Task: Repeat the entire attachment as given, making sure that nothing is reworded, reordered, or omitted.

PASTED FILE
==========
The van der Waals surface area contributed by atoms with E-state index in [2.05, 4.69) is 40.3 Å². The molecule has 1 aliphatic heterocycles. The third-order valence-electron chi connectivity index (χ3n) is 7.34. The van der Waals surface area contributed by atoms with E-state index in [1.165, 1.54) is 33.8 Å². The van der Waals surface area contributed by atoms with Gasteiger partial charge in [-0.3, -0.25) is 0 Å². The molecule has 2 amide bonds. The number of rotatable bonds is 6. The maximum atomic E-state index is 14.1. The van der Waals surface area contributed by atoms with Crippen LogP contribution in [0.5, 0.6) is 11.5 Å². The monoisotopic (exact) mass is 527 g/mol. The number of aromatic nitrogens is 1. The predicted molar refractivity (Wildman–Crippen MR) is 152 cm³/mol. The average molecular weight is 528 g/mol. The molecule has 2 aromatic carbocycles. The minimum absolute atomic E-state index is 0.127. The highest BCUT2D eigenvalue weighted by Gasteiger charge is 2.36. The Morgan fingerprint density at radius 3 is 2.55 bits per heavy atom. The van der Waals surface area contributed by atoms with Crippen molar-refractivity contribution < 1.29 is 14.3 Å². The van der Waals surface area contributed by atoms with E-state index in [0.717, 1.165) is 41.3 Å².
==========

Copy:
The van der Waals surface area contributed by atoms with E-state index in [2.05, 4.69) is 40.3 Å². The molecule has 1 aliphatic heterocycles. The third-order valence-electron chi connectivity index (χ3n) is 7.34. The van der Waals surface area contributed by atoms with E-state index in [1.165, 1.54) is 33.8 Å². The van der Waals surface area contributed by atoms with Gasteiger partial charge in [-0.3, -0.25) is 0 Å². The molecule has 2 amide bonds. The number of rotatable bonds is 6. The maximum atomic E-state index is 14.1. The van der Waals surface area contributed by atoms with Crippen LogP contribution in [0.5, 0.6) is 11.5 Å². The monoisotopic (exact) mass is 527 g/mol. The number of aromatic nitrogens is 1. The predicted molar refractivity (Wildman–Crippen MR) is 152 cm³/mol. The average molecular weight is 528 g/mol. The molecule has 2 aromatic carbocycles. The minimum absolute atomic E-state index is 0.127. The highest BCUT2D eigenvalue weighted by Gasteiger charge is 2.36. The Morgan fingerprint density at radius 3 is 2.55 bits per heavy atom. The van der Waals surface area contributed by atoms with Crippen molar-refractivity contribution < 1.29 is 14.3 Å². The van der Waals surface area contributed by atoms with E-state index in [0.717, 1.165) is 41.3 Å².